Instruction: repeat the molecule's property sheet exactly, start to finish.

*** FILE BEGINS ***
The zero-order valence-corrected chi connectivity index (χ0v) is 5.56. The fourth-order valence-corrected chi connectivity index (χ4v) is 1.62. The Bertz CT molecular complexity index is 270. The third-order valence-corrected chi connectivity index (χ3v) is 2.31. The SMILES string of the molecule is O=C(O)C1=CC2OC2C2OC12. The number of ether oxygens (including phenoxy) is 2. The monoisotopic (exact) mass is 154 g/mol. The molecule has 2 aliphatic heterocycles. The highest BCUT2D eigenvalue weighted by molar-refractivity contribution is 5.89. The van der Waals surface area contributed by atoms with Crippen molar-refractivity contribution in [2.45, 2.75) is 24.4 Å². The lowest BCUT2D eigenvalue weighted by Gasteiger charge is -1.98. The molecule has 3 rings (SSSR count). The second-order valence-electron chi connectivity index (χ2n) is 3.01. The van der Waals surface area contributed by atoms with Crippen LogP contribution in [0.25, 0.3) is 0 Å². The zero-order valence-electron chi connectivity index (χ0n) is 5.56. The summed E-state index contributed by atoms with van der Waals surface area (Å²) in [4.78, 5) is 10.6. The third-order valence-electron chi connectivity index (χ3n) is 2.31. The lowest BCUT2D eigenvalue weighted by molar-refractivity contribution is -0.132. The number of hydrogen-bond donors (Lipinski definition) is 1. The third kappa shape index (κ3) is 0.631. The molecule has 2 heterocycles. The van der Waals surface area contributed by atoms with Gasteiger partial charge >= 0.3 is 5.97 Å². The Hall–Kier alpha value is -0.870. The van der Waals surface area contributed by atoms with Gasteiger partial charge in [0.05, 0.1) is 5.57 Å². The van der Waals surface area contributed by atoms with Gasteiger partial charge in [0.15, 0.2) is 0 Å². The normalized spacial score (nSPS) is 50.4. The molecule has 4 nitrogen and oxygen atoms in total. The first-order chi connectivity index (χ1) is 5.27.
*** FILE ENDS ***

The zero-order valence-corrected chi connectivity index (χ0v) is 5.56. The fourth-order valence-corrected chi connectivity index (χ4v) is 1.62. The Bertz CT molecular complexity index is 270. The third-order valence-corrected chi connectivity index (χ3v) is 2.31. The SMILES string of the molecule is O=C(O)C1=CC2OC2C2OC12. The number of ether oxygens (including phenoxy) is 2. The monoisotopic (exact) mass is 154 g/mol. The molecule has 2 aliphatic heterocycles. The highest BCUT2D eigenvalue weighted by molar-refractivity contribution is 5.89. The van der Waals surface area contributed by atoms with Crippen molar-refractivity contribution in [2.45, 2.75) is 24.4 Å². The lowest BCUT2D eigenvalue weighted by Gasteiger charge is -1.98. The molecule has 3 rings (SSSR count). The second-order valence-electron chi connectivity index (χ2n) is 3.01. The van der Waals surface area contributed by atoms with Crippen LogP contribution in [0.25, 0.3) is 0 Å². The zero-order valence-electron chi connectivity index (χ0n) is 5.56. The summed E-state index contributed by atoms with van der Waals surface area (Å²) in [4.78, 5) is 10.6. The third-order valence-electron chi connectivity index (χ3n) is 2.31. The lowest BCUT2D eigenvalue weighted by molar-refractivity contribution is -0.132. The number of hydrogen-bond donors (Lipinski definition) is 1. The third kappa shape index (κ3) is 0.631. The molecule has 2 heterocycles. The van der Waals surface area contributed by atoms with Gasteiger partial charge >= 0.3 is 5.97 Å². The Hall–Kier alpha value is -0.870. The van der Waals surface area contributed by atoms with Gasteiger partial charge in [0.05, 0.1) is 5.57 Å². The van der Waals surface area contributed by atoms with Gasteiger partial charge in [0.15, 0.2) is 0 Å². The normalized spacial score (nSPS) is 50.4. The molecule has 4 nitrogen and oxygen atoms in total. The first-order chi connectivity index (χ1) is 5.27.